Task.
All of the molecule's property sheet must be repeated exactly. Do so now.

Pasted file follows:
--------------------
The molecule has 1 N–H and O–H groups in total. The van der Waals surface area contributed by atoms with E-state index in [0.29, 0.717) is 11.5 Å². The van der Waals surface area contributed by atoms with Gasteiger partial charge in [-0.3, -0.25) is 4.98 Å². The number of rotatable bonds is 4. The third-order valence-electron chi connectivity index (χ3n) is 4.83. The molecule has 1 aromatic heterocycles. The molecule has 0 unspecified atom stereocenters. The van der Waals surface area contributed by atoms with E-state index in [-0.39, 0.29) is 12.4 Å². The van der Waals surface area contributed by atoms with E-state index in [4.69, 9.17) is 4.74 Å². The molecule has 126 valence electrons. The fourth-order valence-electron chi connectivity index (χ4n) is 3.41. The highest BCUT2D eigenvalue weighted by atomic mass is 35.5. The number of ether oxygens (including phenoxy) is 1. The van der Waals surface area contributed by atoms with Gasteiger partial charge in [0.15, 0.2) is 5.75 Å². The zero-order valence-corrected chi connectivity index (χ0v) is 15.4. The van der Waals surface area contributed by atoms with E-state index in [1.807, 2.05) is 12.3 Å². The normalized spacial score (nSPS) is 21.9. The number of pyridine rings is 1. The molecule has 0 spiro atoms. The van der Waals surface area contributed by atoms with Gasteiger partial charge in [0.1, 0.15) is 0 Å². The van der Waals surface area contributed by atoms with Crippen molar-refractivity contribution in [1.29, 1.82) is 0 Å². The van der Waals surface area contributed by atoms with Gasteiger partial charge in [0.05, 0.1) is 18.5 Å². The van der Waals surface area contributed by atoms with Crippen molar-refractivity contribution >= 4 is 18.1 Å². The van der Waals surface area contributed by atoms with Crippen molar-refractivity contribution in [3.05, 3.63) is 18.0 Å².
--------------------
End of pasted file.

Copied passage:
The molecule has 1 N–H and O–H groups in total. The van der Waals surface area contributed by atoms with E-state index in [0.29, 0.717) is 11.5 Å². The van der Waals surface area contributed by atoms with Gasteiger partial charge in [-0.3, -0.25) is 4.98 Å². The number of rotatable bonds is 4. The third-order valence-electron chi connectivity index (χ3n) is 4.83. The molecule has 1 aromatic heterocycles. The molecule has 0 unspecified atom stereocenters. The van der Waals surface area contributed by atoms with E-state index in [-0.39, 0.29) is 12.4 Å². The van der Waals surface area contributed by atoms with E-state index in [4.69, 9.17) is 4.74 Å². The molecule has 126 valence electrons. The fourth-order valence-electron chi connectivity index (χ4n) is 3.41. The highest BCUT2D eigenvalue weighted by atomic mass is 35.5. The number of ether oxygens (including phenoxy) is 1. The van der Waals surface area contributed by atoms with Gasteiger partial charge in [0.15, 0.2) is 5.75 Å². The zero-order valence-corrected chi connectivity index (χ0v) is 15.4. The van der Waals surface area contributed by atoms with E-state index in [1.807, 2.05) is 12.3 Å². The normalized spacial score (nSPS) is 21.9. The number of pyridine rings is 1. The molecule has 0 spiro atoms. The van der Waals surface area contributed by atoms with Gasteiger partial charge in [0.1, 0.15) is 0 Å². The van der Waals surface area contributed by atoms with Crippen molar-refractivity contribution in [1.29, 1.82) is 0 Å². The van der Waals surface area contributed by atoms with Gasteiger partial charge in [0.05, 0.1) is 18.5 Å². The van der Waals surface area contributed by atoms with Crippen molar-refractivity contribution >= 4 is 18.1 Å². The van der Waals surface area contributed by atoms with Crippen molar-refractivity contribution in [3.05, 3.63) is 18.0 Å².